Tuesday, December 13, 2011

Chipping away slowly at 80 metres

The ground-mounted Butternut.
Recently I took it upon myself to have another look at the old Butternut HFV6, which has been a major performer for me here at the shack over the past two years. It had snapped for a second time during a wind storm and this time I had written it off, but something told me I should try to get it back up and running again, especially as it might be helpful to me on 80m.

So I ground-mounted it this time. Previously it had been bolted to a garden wall about 5ft off the ground. I put in a good ground spike and also ran a couple of radials, one of which was approximately one quarter wave on 80m. After a session of RTFM (Reading The Feckin Manual!) I discovered that I was able to tune the Butternut quite flat in the middle of the 80m band. 3.650 is not a great frequency to be resonant on. If there were going to be new countries to be worked, they would either be on the CW portion just above 3.500 or at the DX end of the band near 3.800.

After some experimenting with the 80m coil, plus the Q coil, I found I was able to get a 1.5:1 SWR around 3.515. This was fantastic. I could tune up the Acom 1000 and managed to get 400 watts out. So over the past week or so since I finally got back up and running on 80m, I have increased my tally of countries worked from 87 to 95. Eight new ones in a week!!

Now,  tonight, I have discovered the exact right settings for the 80m coil for both the CW end and the DX end. I nabbed SV9IOM just a few moments ago on the top end of the band with 400 watts for a new one. It's not the most practical thing in the world to have to adjust a nut on a coil in the dark every time I want to jump from CW to SSB, but it's a solution nonetheless and allows me 80m action whether I'm in the mood for CW or SSB. All I need is a torch and a small pair of pliers!!

I am thrilled to be back up and running finally on 80m. I hope to work DXCC on that band and maybe get my total number of confirmations up from the current 55, which is quite low. We'll see how it goes. I need some solution for listening though. At just 26ft tall, the Butternut HFV6 is not very sufficient for picking up weak DX on 80 so I will maybe have to put up a long listening wire or make some sort of loop. Suggestions welcome. Bear in mind that my garden is 35ft long x 25ft wide!!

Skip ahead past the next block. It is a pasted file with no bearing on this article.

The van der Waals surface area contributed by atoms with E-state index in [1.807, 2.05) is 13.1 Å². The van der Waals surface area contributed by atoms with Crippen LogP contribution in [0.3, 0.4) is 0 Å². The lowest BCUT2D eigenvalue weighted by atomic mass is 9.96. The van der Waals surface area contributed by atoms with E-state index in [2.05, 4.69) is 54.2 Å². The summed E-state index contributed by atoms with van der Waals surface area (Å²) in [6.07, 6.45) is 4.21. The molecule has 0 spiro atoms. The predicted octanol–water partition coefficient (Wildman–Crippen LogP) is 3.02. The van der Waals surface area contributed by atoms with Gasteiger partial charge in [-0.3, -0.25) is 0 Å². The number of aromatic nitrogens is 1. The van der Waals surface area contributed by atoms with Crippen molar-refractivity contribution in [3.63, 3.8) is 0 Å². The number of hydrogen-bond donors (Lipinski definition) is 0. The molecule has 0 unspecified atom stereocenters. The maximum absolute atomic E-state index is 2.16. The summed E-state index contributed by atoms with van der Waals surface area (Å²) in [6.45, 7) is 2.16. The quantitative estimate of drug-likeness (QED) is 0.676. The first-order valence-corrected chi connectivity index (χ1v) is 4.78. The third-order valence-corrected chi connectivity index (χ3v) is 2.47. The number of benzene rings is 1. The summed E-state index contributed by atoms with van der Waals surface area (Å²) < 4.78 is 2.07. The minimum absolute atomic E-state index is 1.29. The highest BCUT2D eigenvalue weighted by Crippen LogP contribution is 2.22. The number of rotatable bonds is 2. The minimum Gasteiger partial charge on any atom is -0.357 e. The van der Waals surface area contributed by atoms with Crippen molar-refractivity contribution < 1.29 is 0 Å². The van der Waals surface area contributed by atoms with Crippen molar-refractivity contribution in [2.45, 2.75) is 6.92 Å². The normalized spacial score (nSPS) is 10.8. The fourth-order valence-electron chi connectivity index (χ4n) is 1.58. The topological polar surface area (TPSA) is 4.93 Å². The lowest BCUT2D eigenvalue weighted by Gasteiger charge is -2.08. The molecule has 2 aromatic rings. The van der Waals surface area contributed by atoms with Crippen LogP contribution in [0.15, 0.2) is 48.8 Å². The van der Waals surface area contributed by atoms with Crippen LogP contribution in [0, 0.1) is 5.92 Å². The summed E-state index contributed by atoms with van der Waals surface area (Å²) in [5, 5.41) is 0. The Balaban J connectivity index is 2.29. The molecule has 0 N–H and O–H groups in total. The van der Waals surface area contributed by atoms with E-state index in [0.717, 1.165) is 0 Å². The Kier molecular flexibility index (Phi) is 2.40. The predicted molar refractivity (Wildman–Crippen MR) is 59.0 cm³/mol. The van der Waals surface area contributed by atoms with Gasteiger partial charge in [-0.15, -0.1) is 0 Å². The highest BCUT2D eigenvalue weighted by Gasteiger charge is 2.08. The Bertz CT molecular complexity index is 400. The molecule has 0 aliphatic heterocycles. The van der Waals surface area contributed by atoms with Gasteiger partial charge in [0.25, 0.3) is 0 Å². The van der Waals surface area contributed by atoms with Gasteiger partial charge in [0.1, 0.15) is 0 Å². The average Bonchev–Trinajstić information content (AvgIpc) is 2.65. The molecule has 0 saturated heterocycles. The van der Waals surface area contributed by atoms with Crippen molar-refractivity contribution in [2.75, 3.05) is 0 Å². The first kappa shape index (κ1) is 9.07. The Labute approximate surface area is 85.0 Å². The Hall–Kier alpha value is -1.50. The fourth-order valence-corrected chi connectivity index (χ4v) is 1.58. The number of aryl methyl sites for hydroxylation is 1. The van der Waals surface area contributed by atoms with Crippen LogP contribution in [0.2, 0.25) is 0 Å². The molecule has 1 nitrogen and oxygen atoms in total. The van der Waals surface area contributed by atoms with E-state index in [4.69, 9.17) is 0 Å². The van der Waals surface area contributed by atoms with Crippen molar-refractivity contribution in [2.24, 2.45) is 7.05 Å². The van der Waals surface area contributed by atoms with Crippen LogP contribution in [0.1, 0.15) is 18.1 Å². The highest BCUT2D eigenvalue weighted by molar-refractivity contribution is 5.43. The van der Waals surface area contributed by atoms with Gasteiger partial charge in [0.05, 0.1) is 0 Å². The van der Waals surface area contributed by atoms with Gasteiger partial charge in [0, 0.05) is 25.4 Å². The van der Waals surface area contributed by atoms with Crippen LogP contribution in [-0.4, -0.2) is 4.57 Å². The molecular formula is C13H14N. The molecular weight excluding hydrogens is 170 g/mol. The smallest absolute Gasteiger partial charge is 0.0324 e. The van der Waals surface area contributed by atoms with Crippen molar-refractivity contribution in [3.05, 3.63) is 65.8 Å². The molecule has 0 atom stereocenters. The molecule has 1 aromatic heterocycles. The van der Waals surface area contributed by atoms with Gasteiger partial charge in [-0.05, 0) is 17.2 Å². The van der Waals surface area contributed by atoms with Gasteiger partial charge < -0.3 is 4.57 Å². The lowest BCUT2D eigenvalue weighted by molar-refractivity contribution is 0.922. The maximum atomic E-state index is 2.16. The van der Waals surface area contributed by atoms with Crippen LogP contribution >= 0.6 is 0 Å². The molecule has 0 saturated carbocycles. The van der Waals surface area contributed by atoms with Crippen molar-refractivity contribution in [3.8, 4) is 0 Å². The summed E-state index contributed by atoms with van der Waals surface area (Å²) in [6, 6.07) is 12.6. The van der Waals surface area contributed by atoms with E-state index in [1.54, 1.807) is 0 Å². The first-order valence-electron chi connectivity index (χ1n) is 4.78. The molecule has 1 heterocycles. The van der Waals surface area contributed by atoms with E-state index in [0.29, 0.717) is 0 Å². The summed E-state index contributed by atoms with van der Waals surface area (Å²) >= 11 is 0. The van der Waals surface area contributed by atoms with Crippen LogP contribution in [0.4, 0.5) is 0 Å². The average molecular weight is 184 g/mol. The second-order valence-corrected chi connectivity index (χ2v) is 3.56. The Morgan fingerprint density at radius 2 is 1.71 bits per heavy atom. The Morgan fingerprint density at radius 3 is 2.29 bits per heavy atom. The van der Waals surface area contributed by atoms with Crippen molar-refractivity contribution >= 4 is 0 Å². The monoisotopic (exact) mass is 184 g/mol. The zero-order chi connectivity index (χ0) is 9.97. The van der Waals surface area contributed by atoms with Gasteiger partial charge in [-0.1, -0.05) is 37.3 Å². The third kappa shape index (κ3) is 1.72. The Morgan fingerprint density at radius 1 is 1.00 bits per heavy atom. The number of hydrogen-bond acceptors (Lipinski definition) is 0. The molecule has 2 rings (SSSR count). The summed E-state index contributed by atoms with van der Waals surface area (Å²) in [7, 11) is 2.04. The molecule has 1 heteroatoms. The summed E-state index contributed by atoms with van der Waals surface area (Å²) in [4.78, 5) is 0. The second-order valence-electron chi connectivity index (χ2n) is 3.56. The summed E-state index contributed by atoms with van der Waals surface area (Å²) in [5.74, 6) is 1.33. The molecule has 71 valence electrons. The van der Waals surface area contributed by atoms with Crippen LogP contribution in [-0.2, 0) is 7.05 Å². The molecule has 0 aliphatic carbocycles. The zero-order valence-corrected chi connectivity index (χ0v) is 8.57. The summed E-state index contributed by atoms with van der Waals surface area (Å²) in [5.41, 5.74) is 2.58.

1. Good morning Anthony, good to hear you were able to fix the antenna and get it up and going. Hopefully this new location will get you much longer life out of the antenna with it getting damaged.

  2. It does not bend quite so badly during windy conditions now because it is partly shielded by garden walls. It's definitely not in an ideal location still, plus it only has two radials, but it seems to be getting out well with a few hundred watts. All I need now is a decent listening antenna!

  3. True it may not be the best place but then again it's better to have the antenna up in a so so place than in the best place and blown down.

  4. Interesting stuff, Anthony! I had worked 40+ countries with windom-type antennas until this autumn. Just a few weeks ago I installed my first real antenna for 80m, which is a full band vertical delta loop, with the top of the triangle downwards. The antenna is fed from the bottom. Immediately I started working DX, NA, UA0, UA9, Africa. Now I have those 55 DXCC on the band, but the number is increasing all the time. Especially the listening is very easy with a loop...almost no QRN!

    My next experiment would be using a GP (I have high trees), and comparing loops and GPs.

    My blog: http://oh3ggq.blogspot.com

  5. Karhu, how big is the loop? Do you have pictures that I can see? I would love to be able to hear the weak DX on 80 with low QRN !

  6. Difficult to take pictures of the whole, but something here: http://oh3ggq.blogspot.com/2011/11/inverted-delta-loop-for-80m-and-other.html


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